Paul Lachine

The Kremlin’s Failing Monopoly

Few Russian policymakers, much less the Russian public, expected oil and gas prices to collapse as they have. If prices remain stagnant at current levels, the regime that Vladimir Putin created - one based on a combination of repression and redistribution - is doomed to failure.

CAMBRIDGE – Ever since Vladimir Putin came to power a decade ago, the Kremlin regime has relied on two pillars: the security forces and energy exports. By suppressing internal rivals and absorbing their assets, the regime created a dual monopoly.

Redistributing some of the profits from high energy prices enabled the regime to improve living standards and make itself popular with ordinary Russians. And resolving internal problems through a disproportionate use of force reassured even the regime’s security obsessed ex-KGB men.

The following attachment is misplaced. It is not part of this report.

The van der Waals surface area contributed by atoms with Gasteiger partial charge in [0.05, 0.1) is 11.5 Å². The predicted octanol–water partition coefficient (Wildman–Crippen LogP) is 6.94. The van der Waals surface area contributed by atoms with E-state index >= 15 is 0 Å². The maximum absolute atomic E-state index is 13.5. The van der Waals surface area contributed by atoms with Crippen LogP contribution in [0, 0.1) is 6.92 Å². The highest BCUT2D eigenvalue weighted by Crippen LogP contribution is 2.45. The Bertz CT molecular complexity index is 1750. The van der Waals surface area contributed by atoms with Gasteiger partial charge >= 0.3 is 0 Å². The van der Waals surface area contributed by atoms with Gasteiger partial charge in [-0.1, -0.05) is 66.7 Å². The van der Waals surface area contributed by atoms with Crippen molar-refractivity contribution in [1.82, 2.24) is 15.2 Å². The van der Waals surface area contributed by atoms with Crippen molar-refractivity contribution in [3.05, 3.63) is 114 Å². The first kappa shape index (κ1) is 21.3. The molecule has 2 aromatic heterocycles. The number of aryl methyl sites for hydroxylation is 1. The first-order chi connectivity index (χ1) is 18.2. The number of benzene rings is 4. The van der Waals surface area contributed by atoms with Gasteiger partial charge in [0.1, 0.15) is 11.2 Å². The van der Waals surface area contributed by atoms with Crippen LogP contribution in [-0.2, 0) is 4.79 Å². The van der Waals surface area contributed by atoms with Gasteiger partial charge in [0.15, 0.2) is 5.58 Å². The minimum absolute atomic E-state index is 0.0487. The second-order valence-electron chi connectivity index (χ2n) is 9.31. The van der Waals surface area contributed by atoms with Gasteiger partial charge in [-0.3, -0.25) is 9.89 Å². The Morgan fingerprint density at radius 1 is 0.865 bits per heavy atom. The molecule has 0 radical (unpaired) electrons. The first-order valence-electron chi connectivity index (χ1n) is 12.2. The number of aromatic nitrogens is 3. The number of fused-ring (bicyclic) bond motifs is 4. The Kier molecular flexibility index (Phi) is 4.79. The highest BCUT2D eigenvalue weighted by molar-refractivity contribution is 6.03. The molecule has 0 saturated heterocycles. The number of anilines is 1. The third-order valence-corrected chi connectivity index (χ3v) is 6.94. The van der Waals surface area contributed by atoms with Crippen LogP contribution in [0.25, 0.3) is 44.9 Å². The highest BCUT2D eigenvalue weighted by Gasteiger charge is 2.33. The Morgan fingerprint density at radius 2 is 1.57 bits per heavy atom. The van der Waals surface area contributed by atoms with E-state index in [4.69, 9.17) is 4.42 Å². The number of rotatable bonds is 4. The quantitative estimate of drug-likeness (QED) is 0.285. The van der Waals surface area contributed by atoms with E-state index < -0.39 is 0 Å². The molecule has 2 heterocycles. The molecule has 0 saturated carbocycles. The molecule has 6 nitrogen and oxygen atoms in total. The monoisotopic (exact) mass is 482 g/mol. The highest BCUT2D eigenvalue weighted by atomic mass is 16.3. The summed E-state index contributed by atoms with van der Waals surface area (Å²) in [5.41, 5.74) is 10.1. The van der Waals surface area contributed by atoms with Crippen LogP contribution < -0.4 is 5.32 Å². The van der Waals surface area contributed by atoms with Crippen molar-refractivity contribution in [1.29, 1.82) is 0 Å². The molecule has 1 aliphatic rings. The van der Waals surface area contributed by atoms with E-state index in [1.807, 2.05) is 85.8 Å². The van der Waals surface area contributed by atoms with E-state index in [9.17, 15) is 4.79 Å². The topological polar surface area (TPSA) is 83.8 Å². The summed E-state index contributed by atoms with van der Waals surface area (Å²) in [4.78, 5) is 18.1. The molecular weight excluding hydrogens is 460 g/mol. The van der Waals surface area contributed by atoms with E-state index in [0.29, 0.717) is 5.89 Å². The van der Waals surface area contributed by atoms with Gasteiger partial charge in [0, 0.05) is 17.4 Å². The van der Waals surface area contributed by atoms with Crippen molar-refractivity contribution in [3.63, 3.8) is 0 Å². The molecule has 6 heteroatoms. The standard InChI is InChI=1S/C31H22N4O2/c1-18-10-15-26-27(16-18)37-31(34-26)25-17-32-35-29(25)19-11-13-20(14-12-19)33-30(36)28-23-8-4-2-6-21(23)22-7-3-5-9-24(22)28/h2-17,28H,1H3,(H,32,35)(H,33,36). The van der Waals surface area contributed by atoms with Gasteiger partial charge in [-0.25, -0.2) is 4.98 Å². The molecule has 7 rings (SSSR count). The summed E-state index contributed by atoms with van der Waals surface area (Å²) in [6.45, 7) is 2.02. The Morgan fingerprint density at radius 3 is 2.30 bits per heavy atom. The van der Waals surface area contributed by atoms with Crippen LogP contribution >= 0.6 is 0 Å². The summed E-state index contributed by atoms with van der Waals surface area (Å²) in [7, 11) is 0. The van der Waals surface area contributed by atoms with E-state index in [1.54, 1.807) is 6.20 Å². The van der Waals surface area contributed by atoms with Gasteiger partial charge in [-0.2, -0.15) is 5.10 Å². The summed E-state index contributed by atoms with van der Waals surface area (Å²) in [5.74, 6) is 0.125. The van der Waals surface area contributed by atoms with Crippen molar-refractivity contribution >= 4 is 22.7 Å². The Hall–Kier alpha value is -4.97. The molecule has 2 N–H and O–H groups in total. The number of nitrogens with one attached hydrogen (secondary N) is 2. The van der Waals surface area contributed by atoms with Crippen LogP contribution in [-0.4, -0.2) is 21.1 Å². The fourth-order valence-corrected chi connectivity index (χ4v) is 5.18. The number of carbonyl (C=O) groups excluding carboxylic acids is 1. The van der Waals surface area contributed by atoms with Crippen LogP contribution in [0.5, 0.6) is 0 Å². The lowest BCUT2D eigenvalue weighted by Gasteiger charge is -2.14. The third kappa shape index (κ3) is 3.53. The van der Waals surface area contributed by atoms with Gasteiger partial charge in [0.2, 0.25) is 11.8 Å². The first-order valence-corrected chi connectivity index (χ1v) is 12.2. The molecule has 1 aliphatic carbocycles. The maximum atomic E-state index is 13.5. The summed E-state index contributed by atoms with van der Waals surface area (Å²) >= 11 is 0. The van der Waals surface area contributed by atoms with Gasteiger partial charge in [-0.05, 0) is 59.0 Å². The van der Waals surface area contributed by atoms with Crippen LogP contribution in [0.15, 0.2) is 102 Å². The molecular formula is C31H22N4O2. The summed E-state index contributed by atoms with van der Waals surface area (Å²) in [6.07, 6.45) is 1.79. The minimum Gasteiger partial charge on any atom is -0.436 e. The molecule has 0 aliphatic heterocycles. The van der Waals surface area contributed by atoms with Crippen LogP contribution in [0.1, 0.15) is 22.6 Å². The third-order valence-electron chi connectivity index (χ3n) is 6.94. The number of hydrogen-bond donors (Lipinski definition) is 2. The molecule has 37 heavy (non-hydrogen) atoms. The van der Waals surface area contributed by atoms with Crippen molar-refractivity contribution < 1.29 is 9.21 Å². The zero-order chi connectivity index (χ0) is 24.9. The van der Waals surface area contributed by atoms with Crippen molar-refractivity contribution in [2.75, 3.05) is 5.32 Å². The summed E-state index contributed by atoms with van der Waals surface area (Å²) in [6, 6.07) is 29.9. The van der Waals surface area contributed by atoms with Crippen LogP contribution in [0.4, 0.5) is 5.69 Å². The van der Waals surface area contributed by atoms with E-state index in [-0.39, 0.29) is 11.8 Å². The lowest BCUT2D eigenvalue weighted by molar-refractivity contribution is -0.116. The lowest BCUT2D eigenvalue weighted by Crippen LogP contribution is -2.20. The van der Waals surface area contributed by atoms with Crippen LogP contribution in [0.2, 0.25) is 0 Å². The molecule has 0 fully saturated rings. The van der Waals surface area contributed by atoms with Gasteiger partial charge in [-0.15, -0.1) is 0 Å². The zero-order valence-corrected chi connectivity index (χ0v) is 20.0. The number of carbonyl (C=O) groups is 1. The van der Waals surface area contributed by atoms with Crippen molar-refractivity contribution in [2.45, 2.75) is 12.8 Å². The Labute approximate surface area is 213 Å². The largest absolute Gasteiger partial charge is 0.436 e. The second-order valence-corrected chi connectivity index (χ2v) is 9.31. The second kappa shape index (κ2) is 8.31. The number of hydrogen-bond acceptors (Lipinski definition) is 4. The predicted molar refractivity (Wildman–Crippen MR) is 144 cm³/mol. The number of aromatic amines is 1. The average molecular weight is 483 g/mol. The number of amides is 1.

Until recently, this combination of carrots and sticks functioned effectively. The virtual absence of popular protest in Russia during the Putin years seems amazing. But make no mistake: Putin’s popularity ratings relied not on his vigor, humor, or mystique, but on salaries and credits that Russians had never enjoyed before. And, as long as oil prices were growing faster than Russian salaries, those in power could still grab a big slice of the profits.

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